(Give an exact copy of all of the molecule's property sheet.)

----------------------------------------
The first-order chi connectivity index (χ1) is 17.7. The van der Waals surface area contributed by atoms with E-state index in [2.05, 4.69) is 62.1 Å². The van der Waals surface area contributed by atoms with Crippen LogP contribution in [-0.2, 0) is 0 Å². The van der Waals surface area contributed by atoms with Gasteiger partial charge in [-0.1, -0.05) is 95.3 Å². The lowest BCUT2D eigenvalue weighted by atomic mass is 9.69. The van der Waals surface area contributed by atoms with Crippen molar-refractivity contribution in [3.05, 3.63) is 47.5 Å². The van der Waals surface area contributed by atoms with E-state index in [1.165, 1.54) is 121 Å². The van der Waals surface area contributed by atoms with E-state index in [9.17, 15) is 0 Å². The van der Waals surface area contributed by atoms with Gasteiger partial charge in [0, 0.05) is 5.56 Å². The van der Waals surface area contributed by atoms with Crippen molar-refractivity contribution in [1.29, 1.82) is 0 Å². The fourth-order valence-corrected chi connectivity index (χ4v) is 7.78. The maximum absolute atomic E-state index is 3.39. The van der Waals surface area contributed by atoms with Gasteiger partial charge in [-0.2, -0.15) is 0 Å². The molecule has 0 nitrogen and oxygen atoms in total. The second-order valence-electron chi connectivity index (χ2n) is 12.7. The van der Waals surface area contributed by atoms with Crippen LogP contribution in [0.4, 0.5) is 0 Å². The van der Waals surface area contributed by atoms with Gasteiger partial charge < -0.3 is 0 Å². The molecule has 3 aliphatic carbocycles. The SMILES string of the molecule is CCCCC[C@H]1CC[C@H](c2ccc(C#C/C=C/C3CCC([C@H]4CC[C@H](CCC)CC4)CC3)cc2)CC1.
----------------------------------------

The first-order chi connectivity index (χ1) is 17.7. The van der Waals surface area contributed by atoms with E-state index in [2.05, 4.69) is 62.1 Å². The van der Waals surface area contributed by atoms with Crippen LogP contribution in [-0.2, 0) is 0 Å². The van der Waals surface area contributed by atoms with Gasteiger partial charge in [-0.1, -0.05) is 95.3 Å². The lowest BCUT2D eigenvalue weighted by atomic mass is 9.69. The van der Waals surface area contributed by atoms with Crippen molar-refractivity contribution in [3.05, 3.63) is 47.5 Å². The van der Waals surface area contributed by atoms with E-state index in [1.165, 1.54) is 121 Å². The van der Waals surface area contributed by atoms with E-state index in [9.17, 15) is 0 Å². The van der Waals surface area contributed by atoms with Gasteiger partial charge in [0, 0.05) is 5.56 Å². The van der Waals surface area contributed by atoms with Crippen molar-refractivity contribution in [1.29, 1.82) is 0 Å². The fourth-order valence-corrected chi connectivity index (χ4v) is 7.78. The maximum absolute atomic E-state index is 3.39. The van der Waals surface area contributed by atoms with Gasteiger partial charge in [-0.2, -0.15) is 0 Å². The molecule has 0 nitrogen and oxygen atoms in total. The second-order valence-electron chi connectivity index (χ2n) is 12.7. The van der Waals surface area contributed by atoms with Crippen LogP contribution in [0.4, 0.5) is 0 Å². The van der Waals surface area contributed by atoms with Gasteiger partial charge < -0.3 is 0 Å². The molecule has 3 aliphatic carbocycles. The SMILES string of the molecule is CCCCC[C@H]1CC[C@H](c2ccc(C#C/C=C/C3CCC([C@H]4CC[C@H](CCC)CC4)CC3)cc2)CC1.